opinion

opinion

letters May 18, 2019

Election grants

“Promise land” (Karen Middleton, May 11-17) left me even more despondent (is that even possible?) about probity and pork barrels, and prompts me to think: “My Kingdom, my Kingdom, a car park/Scout hall for my Kingdom”. – David Eckstein, Lilyfield,...

diary May 18, 2019

Gadfly: Cast from the past

You’ve got to admire the way the Nasty Party steadfastly wheels out Little Winston to wave, grin and hug people during election campaigns. He’s a reminder of things past and in a climate change election it’s good to be reminded that Winston for such a long time was a climate denier (aka sceptic). He resisted the Kyoto Protocol and stood against the implementation of legally binding carbon reduction targets.

editorial May 18, 2019

Time to choose

Both leaders have attempted to cloak themselves in the charisma of their predecessors in this campaign. Scott Morrison with Menzies, then Howard. Bill Shorten first with Keating, now Whitlam. Neither has managed to breathe life into the public imagination in the way these leaders did. The way Bob Hawke, who passed away on Thursday, was able to do so effortlessly – with his extroversion and his boundless energy.

indigenous affairs May 18, 2019

The Uluru Statement is a source of hope

The man who loomed up beside me was like the north Queenslander from central casting. He had big canecutter’s hands, and a neck burnt red from the sun, which may also have reflected his politics. “You can have all the government-paid steak dinners...

opinion May 18, 2019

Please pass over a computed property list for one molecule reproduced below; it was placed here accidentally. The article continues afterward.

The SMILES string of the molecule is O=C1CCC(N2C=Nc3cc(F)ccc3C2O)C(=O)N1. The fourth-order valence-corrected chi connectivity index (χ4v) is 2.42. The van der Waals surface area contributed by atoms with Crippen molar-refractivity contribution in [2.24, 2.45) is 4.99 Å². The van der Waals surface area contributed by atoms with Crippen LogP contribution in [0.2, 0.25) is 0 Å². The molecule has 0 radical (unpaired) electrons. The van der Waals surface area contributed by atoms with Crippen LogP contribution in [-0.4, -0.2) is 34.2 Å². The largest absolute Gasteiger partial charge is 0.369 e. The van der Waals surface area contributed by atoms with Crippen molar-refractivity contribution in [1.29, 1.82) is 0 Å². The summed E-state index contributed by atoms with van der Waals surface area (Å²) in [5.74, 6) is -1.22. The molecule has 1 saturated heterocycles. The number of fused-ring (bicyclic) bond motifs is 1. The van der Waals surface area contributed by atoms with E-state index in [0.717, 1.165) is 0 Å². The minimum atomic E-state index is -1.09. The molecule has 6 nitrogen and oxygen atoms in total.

A brooding reluctance in voter-land

Bill Shorten began the week on an upbeat note, saying he had detected a mood for change. Constant opinion polling has reinforced his discerned wisdom but there is a brooding reluctance in voter-land. One of Shorten’s key strategists was quietly...

diary May 11, 2019

Gadfly: Egging to differ

The history of citizens egging their politicians is long and distinguished. When Billy Hughes was egged at Warwick, Queensland, in 1917 he ordered the local copper to arrest the offender, Patrick Brosnan. Senior Sergeant Kenny refused, saying that the PM had no jurisdiction over him – hence we got the Commonwealth Police, which morphed into the Australian Federal Police.

letters May 11, 2019

Missing the points

It is clear that consideration of morality is lacking in this federal election. There are two outstanding matters, neither being properly addressed by the media or the two major parties. The first is the imprisonment and torture of asylum seekers...

media May 11, 2019

Murdoch papers give Shorten his moment

Labor has been the frontrunner in the published opinion polls for the past three years. This week was no different, with the tightening since the election was called reaching a plateau. But Bill Shorten has supplied a powerful campaign moment in an...

economy May 11, 2019

Major parties diverge on economy

In any other election, Australia’s headline economic figures would have the incumbent popping champagne corks. Twenty-eight years of uninterrupted economic growth, unemployment at 5 per cent, record-low interest rates and a budget in balance are...

editorial May 11, 2019

Equal measures

In rebuking The Daily Telegraph’s editorial about his mother, Ann, Bill Shorten conjured a rare moment in Australian politics. He said: “My mum would want me to say to older women in Australia that just because you’ve got grey hair, just because you didn’t go to a special private school, just because you don’t go to the right clubs, just because you’re not part of some backslapping boys’ club doesn’t mean you should give up.” It is not rare, of course, for male politicians to relate the discriminations faced by women to their own families, to flatten to the personal: I wouldn’t want this to happen to my daughter/my wife/my mother. The test for Shorten, if elected, is how broadly his empathy can be cast.

diary May 4, 2019

Gadfly: Candidates with destiny

The election campaign is in full stride and citizens at long last are getting their money’s worth. Scenes of Pauline in tears over Steve Dickson’s derailment of her plans to turn Australia into a bogan paradise were particularly endearing. This was a terrific performance of a grievance peddler playing the victim. Unfortunately, it’s the distressing but inevitable fallout of her party’s preselection processes, which are carefully designed to get drongos running for parliament.